Chinese Voices Project: Social Issues
At What Cost Growth?
(1.2 / 494)
Energy use, pollution, and climate change
are major hot-button issues in today's China, where rapid economic growth
and environmental protection increasingly appear as seriously conflicting
The Third Sex: Female PhDs
(1.3 / 273)
Women who pursue advanced degrees still
face a lot of hostility in China, as being smarter than the men around
you is not regarded as an appropriately "feminine" characteristic.
To Give or Not to Give?
(1.3 / 435)
Beggars in China used to ask for food and
water; now they ask for money, and passers-by, especially in the city,
often give them wide berth.
China's New Proletariat
(1.3 / 532)
While the lives of migrant workers are invisible
to most city dwellers, the results of their daily labor, in the construction
boom that is transforming China's cities, could hardly be more conspicuous.
Requesting the Right to Die
(1.4 / 427)
A severely disabled woman recently petitioned
the National People's Congress to pass a law to legalize assisted suicide.
She's vowed to persist in her campaign for the right to die with dignity,
but given prevailing Chinese views on this issue, she's got a tough row
Wealth and Corruption Go Hand in Hand
(1.4 / 252)
With the rise of the new rich in China,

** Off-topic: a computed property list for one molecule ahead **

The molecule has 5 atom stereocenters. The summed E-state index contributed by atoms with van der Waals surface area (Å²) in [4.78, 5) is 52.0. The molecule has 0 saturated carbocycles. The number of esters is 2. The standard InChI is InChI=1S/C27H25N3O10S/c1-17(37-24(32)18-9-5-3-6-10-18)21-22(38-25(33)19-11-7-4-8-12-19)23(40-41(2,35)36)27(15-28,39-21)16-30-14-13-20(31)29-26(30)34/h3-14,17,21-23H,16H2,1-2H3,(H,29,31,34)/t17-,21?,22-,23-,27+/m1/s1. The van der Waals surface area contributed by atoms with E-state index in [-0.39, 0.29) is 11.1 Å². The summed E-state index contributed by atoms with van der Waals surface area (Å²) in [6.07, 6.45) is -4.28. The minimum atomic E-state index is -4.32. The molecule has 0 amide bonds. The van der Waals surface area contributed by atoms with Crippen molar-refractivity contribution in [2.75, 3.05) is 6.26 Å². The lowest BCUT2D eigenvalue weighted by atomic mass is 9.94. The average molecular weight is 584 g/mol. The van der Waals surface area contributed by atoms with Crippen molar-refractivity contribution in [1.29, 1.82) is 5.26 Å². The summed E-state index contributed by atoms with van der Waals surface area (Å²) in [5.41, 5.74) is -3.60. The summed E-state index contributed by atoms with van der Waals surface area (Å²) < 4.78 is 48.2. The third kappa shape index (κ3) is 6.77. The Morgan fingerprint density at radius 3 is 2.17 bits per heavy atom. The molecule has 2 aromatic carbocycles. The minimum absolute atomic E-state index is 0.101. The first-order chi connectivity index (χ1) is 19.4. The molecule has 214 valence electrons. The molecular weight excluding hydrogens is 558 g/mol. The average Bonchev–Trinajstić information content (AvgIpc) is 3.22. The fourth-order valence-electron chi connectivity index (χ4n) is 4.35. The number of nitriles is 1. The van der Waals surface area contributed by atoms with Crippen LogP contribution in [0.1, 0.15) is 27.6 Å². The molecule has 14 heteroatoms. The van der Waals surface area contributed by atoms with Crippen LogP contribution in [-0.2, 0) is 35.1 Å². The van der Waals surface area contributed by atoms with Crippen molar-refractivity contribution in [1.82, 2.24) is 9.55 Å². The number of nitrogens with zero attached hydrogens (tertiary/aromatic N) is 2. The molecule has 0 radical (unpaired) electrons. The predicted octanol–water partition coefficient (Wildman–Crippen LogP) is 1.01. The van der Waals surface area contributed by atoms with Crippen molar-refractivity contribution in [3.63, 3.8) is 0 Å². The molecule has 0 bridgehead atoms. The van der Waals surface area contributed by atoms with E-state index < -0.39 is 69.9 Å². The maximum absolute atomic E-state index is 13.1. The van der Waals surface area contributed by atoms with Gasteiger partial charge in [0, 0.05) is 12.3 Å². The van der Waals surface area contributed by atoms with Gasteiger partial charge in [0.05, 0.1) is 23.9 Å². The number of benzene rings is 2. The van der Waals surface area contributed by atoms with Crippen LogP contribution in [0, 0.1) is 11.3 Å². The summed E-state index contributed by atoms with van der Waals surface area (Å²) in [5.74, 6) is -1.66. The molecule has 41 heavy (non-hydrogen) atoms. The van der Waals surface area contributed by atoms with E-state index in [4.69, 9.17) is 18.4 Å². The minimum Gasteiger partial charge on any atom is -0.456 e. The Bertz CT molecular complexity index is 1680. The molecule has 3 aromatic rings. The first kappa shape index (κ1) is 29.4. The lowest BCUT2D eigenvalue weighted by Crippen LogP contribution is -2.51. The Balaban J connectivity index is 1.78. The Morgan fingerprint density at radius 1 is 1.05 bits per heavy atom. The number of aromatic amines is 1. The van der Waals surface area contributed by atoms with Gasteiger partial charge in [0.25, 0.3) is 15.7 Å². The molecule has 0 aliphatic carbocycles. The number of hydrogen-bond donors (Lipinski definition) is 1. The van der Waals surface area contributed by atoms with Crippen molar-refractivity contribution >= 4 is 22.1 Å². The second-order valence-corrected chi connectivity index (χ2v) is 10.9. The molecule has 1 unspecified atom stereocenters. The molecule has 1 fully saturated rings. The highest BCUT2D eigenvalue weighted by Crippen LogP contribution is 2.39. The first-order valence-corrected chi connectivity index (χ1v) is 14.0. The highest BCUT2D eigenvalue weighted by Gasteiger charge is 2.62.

resentments about growing income disparities are increasingly evident.
Some would argue that corruption, rather than personal wealth, is the
real problem; others suggest that the two are inseparable.
In Pursuit of Peace
(1.5 / 462)
As over-used as slogans of "peace" and
"harmony" may sometimes seem, there are deeper meanings to these
ideas that merit reflection in an often violently divided world.
China's Left-Over Brides
(1.7 / 622)
Women beyond the age of 30 are finding it
increasingly difficult to find a husband, owing to a combination of rapid
social changes and die-hard traditions.
Beggars in Beijing
(1.7 / 400)
The old peasant woman on the subway had been abandonned
by her children, so she came to the city to beg for a living. Some fellow
passengers take pity on her; others are skeptical or even cynical about
Gender Equality, 100 Years Later
(1.7 / 370)
Equality between the sexes was one of the
central promises of the revolutionary movements in China from the early
20th century onwards. While women have entered the workforce in great
numbers, popular attitudes about women's proper roles have been very slow
AIDS in China
(1.7 / 295)
Sex is often not a comfortable topic in
China, and the growing prevalence of AIDS even less so, though the situation
is gradually beginning to change.
The Old Can't Afford to be Ill
(1.8 / 664)
With health care costs rising, extended
families shrinking, and the social security safety net in tatters, how
will the growing ranks of the elderly in China get the care they need?